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First off today, Rachel Ulatowski at The Mary Sue reports that The Authors Guild, along with over 15,000 authors, have published an open letter directed at AI companies, asking them to stop using the work of authors to train their various AI systems.
The letter is directed at various companies in the AI space, including OpenAI, Meta, StabilityAI, Google and Microsoft. In addition to the guild itself, authors such as Margaret Atwood and Philip Pullman have signed onto it as well.
This move comes after The Authors Guild filed a lawsuit against OpenAI, a lawsuit they filed alongside several well-known authors, including George R. R. Martin and Jodi Picoult. In that case, the guild argued that their members’ work was used without permission to train AI systems that, ultimately, aim to replace them as authors.
Next up today, Andy Maxwell at Torrentfreak writes that, in Russia, the country is looking to further clamp down on virtual private networks (VPNs), including banning them from the country’s official app store.
In 2022, Russia launched RuStore, a replacement for both Apple’s App Store and the Google Play Store. The goal was to only have official or authorized apps on phones used by Russian citizens. However, the RuStore carried various VPN apps, despite Russia’s aversion to VPNs and their ability to help users circumvent censorship and site blocking.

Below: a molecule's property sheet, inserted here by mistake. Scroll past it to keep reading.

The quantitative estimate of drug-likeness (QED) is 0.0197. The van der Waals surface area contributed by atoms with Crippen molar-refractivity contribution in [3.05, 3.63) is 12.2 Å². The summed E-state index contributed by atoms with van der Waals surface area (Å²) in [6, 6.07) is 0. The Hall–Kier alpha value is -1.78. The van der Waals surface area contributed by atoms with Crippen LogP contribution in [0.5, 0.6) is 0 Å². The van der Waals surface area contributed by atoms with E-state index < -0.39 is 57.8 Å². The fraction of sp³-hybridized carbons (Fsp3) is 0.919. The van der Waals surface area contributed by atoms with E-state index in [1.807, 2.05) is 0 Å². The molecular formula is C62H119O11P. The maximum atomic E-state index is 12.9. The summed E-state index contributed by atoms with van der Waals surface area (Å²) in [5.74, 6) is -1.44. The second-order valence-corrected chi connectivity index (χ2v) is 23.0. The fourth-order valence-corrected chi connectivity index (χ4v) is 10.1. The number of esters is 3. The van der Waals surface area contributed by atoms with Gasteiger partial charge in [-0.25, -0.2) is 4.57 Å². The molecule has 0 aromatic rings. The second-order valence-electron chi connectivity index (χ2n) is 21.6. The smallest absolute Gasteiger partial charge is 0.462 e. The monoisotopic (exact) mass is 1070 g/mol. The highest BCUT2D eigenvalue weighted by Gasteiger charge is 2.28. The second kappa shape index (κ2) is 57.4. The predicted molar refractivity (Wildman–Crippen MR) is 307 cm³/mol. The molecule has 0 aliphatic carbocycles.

And it’s that aversion to VPNs that is prompting the country’s Ministry of Digital Development to examine the inclusions of VPNs on RuStore, which has already prepared a draft order that would remove all VPN apps from the marketplace. The stated reason is that the apps provide access to “prohibited information”, which, according to the Ministry, makes them a violation of Russian law.
Finally today, Jess Weatherbed at The Verge reports that yesterday was Mean Girls Day, which prompted the owner of the film, Paramount Pictures, to release the entire film on TikTok, for anyone patient enough to sit through 23 separate clips.
October 3rd as Mean Girls Day has become popular with fans of the film, as it’s a date directly referenced by two characters in the movie. While it’s an organic fan celebration of the movie, it is also a date in which additional pirated copies of it are posted online, including in short segments on sites such as TikTok, YouTube, X (formerly Twitter) and Instagram.
Paramount, for their part, opted to get ahead of that trend and released the film on TikTok in 23 separate clips that cover the entire 107-minute runtime of the movie. Those clips are already offline, but the film does remain for streaming, in full, on Paramount+.